Brandy:                   There was another part where you were talking about shortcuts and routines and labels. So, how we do these shortcuts with our routines and we have these labels for our kids, like the athletic one or the sneaky one and how those things sometimes help us get through the day and organize our thoughts and what we’re doing. But by looking at it from that compartmentalized way, we miss certain messages and signals from our kids when we’re trying to have these respectful lines of communication with them. And yet, like you’ve said too, they’re always changing. So will you speak to that a little bit, about what that is and how that limits us and our kids?

Hunter:                   Sure. Yeah. I mean we do this because yeah, it’s a shortcut the brain makes, we make shortcuts in thinking, and that’s just very natural. That’s how the brain works, we’re not going to be 100% mindful all the time. But it’s nice to be aware of, “Oh look, I’m making an assumption about my child because of the past.” And what that does is, it prevents us from fully seeing them for who they are now. And so the attitude of mindfulness is to bring an attitude of kindness and curiosity to that moment.

Hunter:                   So curiosity is non-judgment, and it’s this idea of well, can I be curious about who you are now? And kids change so quickly, their interests change, their size changes, everything changes so quickly. So can we let them be who they are now without being in the straight jacket of who they’ve been in the past? And actually this is a very helpful practice for any relationship, honestly. And that’s kind of the sneaky truth of everything in this book is that, it’s helpful for every age relationship, but who are you now and can I be open to learning who you are in this moment, that’s different from another moment? We’ve never ever been in this moment together in our life and we’ll never be in this moment ever again. So can I be here and really see it, really be here for it?

Hunter:                   Obviously we don’t have to be an intense laser beam of focus on our kids all the time. That would be certainly way overwhelming for them and undoable for us. But when we are with them and we are choosing to place our attention on our kids, if we can do it with this attitude of acceptance of non-judgment and curiosity, who are you? I mean that’s what we want, right? If you think about love, love is attention. And if you think about when you maybe first fell in love with someone, it’s like, all your attention was on them. It’s this loving attention and to be really present with that, that’s a real gift. That’s how we really show them our love is by really being with them no matter who they are.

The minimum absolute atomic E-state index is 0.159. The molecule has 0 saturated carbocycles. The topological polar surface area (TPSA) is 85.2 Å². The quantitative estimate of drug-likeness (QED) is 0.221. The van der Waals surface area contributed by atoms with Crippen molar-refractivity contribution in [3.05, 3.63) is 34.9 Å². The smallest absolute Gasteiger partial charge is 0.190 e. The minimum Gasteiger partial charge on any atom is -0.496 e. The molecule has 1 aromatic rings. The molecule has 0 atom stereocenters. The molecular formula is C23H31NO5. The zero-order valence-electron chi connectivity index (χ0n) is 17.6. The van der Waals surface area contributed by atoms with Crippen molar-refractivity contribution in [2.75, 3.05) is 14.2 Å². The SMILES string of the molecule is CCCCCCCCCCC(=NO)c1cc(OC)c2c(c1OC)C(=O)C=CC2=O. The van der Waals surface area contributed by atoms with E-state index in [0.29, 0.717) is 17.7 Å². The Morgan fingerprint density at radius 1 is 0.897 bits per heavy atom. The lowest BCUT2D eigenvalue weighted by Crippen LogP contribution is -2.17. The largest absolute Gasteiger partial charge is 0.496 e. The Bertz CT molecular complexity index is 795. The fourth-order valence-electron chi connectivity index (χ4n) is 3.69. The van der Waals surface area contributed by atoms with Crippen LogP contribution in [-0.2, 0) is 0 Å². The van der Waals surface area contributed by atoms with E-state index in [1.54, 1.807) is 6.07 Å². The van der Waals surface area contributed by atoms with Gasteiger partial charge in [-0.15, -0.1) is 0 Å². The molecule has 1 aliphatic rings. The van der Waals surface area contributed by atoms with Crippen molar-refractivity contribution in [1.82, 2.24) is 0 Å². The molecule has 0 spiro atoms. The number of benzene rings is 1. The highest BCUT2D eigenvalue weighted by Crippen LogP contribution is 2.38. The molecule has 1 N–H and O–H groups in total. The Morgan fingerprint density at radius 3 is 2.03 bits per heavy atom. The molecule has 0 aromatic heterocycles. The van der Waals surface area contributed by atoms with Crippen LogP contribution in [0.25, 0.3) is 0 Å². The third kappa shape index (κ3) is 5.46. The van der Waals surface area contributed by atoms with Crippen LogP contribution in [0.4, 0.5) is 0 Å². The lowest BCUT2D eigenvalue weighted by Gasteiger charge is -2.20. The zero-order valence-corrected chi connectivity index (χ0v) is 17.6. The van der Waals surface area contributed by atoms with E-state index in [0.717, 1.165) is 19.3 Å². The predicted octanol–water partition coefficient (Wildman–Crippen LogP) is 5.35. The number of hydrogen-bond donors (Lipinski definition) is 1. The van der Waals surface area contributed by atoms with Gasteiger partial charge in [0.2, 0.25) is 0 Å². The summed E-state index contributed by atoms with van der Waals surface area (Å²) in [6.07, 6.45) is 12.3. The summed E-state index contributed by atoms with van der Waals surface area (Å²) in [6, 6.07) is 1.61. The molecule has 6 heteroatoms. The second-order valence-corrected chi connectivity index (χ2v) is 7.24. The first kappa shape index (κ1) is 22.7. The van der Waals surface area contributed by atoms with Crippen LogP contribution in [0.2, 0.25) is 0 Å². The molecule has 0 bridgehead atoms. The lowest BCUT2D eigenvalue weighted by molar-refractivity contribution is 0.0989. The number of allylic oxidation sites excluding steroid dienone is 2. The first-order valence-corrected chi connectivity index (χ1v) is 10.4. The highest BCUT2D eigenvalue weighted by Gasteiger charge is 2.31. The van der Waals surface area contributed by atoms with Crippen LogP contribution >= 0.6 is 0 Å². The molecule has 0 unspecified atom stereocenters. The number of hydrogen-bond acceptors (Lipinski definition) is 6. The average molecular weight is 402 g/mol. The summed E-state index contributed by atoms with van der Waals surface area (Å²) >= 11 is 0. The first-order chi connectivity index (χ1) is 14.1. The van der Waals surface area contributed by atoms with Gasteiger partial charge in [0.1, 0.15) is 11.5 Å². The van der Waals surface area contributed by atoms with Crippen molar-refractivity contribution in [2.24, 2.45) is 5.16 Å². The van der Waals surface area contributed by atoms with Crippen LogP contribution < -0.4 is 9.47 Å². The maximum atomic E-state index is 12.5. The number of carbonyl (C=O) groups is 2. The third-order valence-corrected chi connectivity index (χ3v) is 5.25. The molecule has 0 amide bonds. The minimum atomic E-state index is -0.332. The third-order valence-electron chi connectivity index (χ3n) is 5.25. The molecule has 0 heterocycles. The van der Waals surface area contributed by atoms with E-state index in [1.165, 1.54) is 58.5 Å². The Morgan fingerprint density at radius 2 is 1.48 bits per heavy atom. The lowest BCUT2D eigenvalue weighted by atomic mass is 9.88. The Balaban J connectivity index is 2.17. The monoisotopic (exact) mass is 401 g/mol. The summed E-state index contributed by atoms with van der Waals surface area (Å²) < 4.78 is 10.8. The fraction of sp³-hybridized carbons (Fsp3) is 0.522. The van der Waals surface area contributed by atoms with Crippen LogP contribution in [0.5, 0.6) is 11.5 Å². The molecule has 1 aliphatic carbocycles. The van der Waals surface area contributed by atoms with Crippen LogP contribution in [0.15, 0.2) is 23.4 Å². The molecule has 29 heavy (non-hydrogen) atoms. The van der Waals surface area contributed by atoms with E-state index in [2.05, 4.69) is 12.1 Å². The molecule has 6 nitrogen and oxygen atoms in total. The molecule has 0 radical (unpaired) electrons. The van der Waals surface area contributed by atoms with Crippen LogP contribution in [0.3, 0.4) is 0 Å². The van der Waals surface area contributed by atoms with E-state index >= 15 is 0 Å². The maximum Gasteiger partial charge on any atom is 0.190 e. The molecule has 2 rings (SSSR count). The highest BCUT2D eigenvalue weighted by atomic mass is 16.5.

Brandy:                   Right. There was something when you were just talking about this idea of the compassion and being kind to yourself, there was a part of your book that totally hit me right in the feels and I was so surprised by it. And it was the part of your book where, I think it’s like maybe halfway through and you’ve given a bunch of tips and a bunch of questions and ways that people can help things and tools and all of this. And then you have this section that basically says, “I know I’ve given you a lot of stuff but now I want you to do none of them.” And maybe it didn’t specifically say “do none of them,” but you have this part that was about non-striving and you talked about how in our society we are so into striving and we’re so into outcome-focused and how just even that energy of having this checklist of all these things now that we’re going to do differently and we’re going to explore, how that has a feeling around it that were broken, and that we need to be fixed and we need to move quickly to fix that.

Brandy:                   And I got so emotional about it because I still fall prey to that so easily with books and things that can help “fix” things. Really what you’re saying was so profound, which is just sit for a minute, just sit with this stuff and don’t move forward as if you’re broken. What I loved is you’re preaching all this stuff about self love but then you’re not like, “Okay and go fix yourself.” You’re legitimately like, “And now just sit and know that you are good enough.” And I just thought that that was so beautiful, the idea of non-striving. And my friend Kathie, who’s been on the podcast a couple of times, I immediately messaged her and read her that part because she exists in that place of non-striving and cultivating the attitude of non-striving and she’s struggled with it because people who are more like A-type (like me) – she and I, we always joke about how she can get lost in a day by looking at all the beautiful things around her. So I messaged her and I was like, “Kathie, guess what? You win, you have it all figured out! Your non-striving is the thing that we’re supposed to be striving for. And within that, that’s messed up cause I’m still outcome-focused but Kathie, you win!” But I just wanted to say I so appreciate that part of the book and I think it’s so, so important.